The huge growth in social media in recent years has created challenges as well as opportunities for many employers.
Staff may be required to use social media as part of their employer’s business activities such as marketing or recruitment activities and it is important that any such communications are appropriate. Many employees are also likely to be engaging in social media activity of a personal nature, which may at times affect their employers' interests.
It is advisable for all employers to consider whether their approach to social media in the workplace sufficiently protects their interests. Key areas that employers should consider include:
Should you adopt a social media policy?
Different workplaces will have different approaches to use of social media. However, given that the vast majority of employees make use of social media, it is important for all businesses to have a policy in place which sets out clear guidelines. Employees should be made aware of what social media activity is and is not acceptable to their employer and the possible consequences of acting in breach of any such policy.
Common issues that should be addressed in a social media policy include:
- Why the policy is needed. Staff may be more willing to adhere to such a policy where they understand the risks that their employer is trying to address;
- The standards expected of employees in relation to use of social media. This should include guidelines for work-related use and personal use of social media;
- Information about monitoring; and
- Information about the potential consequences of failing to comply with the policy. Employees may be directed to disciplinary and grievance procedures.
It is advisable for employees to be given training on the appropriate use of social media.
Is your information adequately protected?
During the course of employment, it is not unusual for employees to build up a significant list of contacts and followers via social media accounts. The question of who “owns” social media accounts and therefore has a right to retain the followers and contacts of those accounts has no straightforward answer.
Employers should consider what business information employees are gathering in social media accounts and the risks that this poses to their business. It is sensible in practice to ensure that where appropriate, the employment contract includes terms which regulate the use of social media during employment and on termination of employment. Employers should also consider whether any post-termination restrictions in the employment contract are drafted to take into account any information stored in an employee’s social media accounts.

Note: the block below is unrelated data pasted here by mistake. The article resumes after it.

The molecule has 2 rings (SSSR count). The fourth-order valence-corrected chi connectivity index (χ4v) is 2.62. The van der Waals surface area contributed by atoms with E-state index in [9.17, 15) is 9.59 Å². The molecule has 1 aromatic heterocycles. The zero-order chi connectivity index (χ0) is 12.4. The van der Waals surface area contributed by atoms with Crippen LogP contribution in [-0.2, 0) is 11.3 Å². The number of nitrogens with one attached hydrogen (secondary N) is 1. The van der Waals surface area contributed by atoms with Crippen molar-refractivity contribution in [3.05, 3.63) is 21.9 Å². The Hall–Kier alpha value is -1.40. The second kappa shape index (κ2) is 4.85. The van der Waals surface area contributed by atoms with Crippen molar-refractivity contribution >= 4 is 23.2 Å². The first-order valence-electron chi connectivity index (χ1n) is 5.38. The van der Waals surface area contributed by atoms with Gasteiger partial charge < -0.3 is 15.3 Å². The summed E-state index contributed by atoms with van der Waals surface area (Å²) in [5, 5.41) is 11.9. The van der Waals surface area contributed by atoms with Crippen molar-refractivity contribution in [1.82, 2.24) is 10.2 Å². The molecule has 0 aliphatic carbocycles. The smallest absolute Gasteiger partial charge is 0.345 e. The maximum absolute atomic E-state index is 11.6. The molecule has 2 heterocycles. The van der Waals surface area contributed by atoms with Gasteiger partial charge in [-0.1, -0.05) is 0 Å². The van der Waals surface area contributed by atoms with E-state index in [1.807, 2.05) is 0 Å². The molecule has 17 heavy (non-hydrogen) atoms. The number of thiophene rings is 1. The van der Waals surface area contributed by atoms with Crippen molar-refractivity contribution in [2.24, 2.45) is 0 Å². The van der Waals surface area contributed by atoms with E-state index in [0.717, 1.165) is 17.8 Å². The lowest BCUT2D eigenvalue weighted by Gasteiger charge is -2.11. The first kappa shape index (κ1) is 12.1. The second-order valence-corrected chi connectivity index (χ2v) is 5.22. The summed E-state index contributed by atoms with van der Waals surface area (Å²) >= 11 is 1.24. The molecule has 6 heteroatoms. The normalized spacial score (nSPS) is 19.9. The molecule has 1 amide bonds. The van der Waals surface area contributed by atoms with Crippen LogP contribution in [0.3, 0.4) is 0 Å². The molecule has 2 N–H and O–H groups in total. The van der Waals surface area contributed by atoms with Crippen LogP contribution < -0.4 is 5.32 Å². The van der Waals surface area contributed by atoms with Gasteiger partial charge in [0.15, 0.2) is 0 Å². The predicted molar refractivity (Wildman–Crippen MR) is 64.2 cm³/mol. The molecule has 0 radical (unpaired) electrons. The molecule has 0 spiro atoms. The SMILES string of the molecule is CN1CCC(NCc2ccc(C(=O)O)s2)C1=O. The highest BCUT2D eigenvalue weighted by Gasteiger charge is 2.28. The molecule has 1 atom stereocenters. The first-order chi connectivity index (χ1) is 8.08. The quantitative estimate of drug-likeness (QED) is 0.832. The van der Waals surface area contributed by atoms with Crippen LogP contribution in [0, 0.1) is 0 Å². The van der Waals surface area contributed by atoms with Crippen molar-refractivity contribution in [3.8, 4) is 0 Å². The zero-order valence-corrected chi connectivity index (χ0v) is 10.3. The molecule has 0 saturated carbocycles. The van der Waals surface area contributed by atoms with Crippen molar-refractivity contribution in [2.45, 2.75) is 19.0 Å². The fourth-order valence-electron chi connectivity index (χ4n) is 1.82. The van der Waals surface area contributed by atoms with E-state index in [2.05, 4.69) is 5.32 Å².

It is acceptable for an employer to have a policy that allows for the reasonable monitoring of internet usage by an employee provided that the benefits arising from that policy outweigh any adverse impact. Employers will need to give careful thought to this issue to ensure that any monitoring being carried out is appropriate and lawful.
There is a growing body of case law dealing with the dismissal of employees who have misused social media. Misuse of social media can affect businesses in various ways. Examples include reputational damage to the business owing to comments made by an employee and departing employees using their social media accounts to misuse the employer’s confidential information.
Case law in this area demonstrates that employment tribunals are more likely to find a dismissal for misuse of social media to be fair in circumstances where the employer has clear guidelines in place which set out the standards expected of employees.
Employers are well-advised to carefully consider whether their policies and procedures are adequate in relation to the misuse of social media.
Bullying and harassment
Many employees will be connected with their colleagues via social media accounts. In recent years there have been several cases concerning bullying and harassment via social media.
Employers ought to be aware that they become involved in matters which are not necessarily work-related.In one recent case, an employee was found to have been subjected to discrimination and harassment due to the fact that the employer allowed gossip about the paternity of the employee’s child to spread unchecked and then failed to appropriately address her grievance relating to the matter.
Employers should be alert to complaints from employees about activity taking place on social media even if that activity is not work-related and is conducted outside working hours. Employers should also consider whether their policies on equal opportunities, bullying and whistleblowing adequately address the potential issues arising out of the use of social media.
During April and May 2018, Taylor Walton LLP will be running a series of free workshops aimed at HR professionals dealing with the practical issues that arise out of the use of social media in the workplace. To book a place at one of the workshops please contact the events team by telephone on 01582 731161 or by email email@example.com.